Sure, I may seem like a serious, level-headed corporate sort of fellow, and most of the time I am, but the recent trash-picking antics of one West Coast vendor have me teetering on the edge of laughter, if not paranoia. Who, I ask, is safe?
For example, could it be that computer viruses are the work of hackers paid by virus and security software vendors eager to foment fears to sell more software? Or maybe the government is trying to demonstrate the susceptibility of the Internet to terrorists.
Then, there are those who believe that the telcos have convinced the government that 9.6K bps is the fastest access speed that can be guaranteed over a POTS line to sell more expensive ISDN and DSL services.
Of course, everyone thinks that some software vendors are out to get us through maintenance and upgrade fees. And those software vendors insist on selling maintenance upfront to provide the fixes to software errors that were left intentionally in the code. How do you know whether you are paying for a legitimate enhancement or paying twice for functionality that should have worked the first time? Simple. You don't.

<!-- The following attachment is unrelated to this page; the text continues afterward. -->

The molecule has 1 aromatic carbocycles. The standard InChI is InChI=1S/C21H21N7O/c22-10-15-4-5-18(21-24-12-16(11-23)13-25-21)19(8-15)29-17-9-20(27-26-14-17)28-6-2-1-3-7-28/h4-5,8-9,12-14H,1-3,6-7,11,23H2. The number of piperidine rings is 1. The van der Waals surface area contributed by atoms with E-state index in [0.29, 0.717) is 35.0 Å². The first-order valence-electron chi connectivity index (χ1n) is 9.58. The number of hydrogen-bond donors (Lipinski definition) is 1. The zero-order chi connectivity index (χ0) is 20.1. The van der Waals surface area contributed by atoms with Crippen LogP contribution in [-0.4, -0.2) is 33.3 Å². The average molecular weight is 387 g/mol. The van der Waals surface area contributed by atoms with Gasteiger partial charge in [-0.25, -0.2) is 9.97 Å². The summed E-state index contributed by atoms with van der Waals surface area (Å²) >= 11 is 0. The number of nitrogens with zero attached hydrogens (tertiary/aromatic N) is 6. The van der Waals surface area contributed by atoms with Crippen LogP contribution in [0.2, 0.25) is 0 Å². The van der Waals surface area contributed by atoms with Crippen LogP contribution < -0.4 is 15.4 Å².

Well-known is the conspiracy in which processor vendors scheme with application vendors to control how fast a program will execute on a given processor platform. The idea is to slow execution speed for software upgrades to convince users that new and faster hardware is required. This keeps everyone buying faster machines every six months.
And don't get me started on Big Brother. Why do you think wireless devices are so hot? Could it be that wireless devices, of all types, are being subsidized by the government to track individuals more carefully? Coupled with GPS capabilities, Big Brother could follow you anywhere day and night.
I've been told that the labor shortage is fabricated, as well as funded, by a claque of vendors selling outsourcing and ASP services. These vendors contribute millions to universities to step up the minimum standards for acceptance in comp-sci programs. The fewer who can successfully enroll, the fewer who graduate with comp-sci degrees. And the shortage continues.
And while the open-source movement appears benign on the surface, who's to say it's not being funded by subversives? Once these open-source operating systems are adopted in financial institutions, an undetected piece of code in the kernel could begin to systematically collapse the worldwide network of servers, creating mass chaos.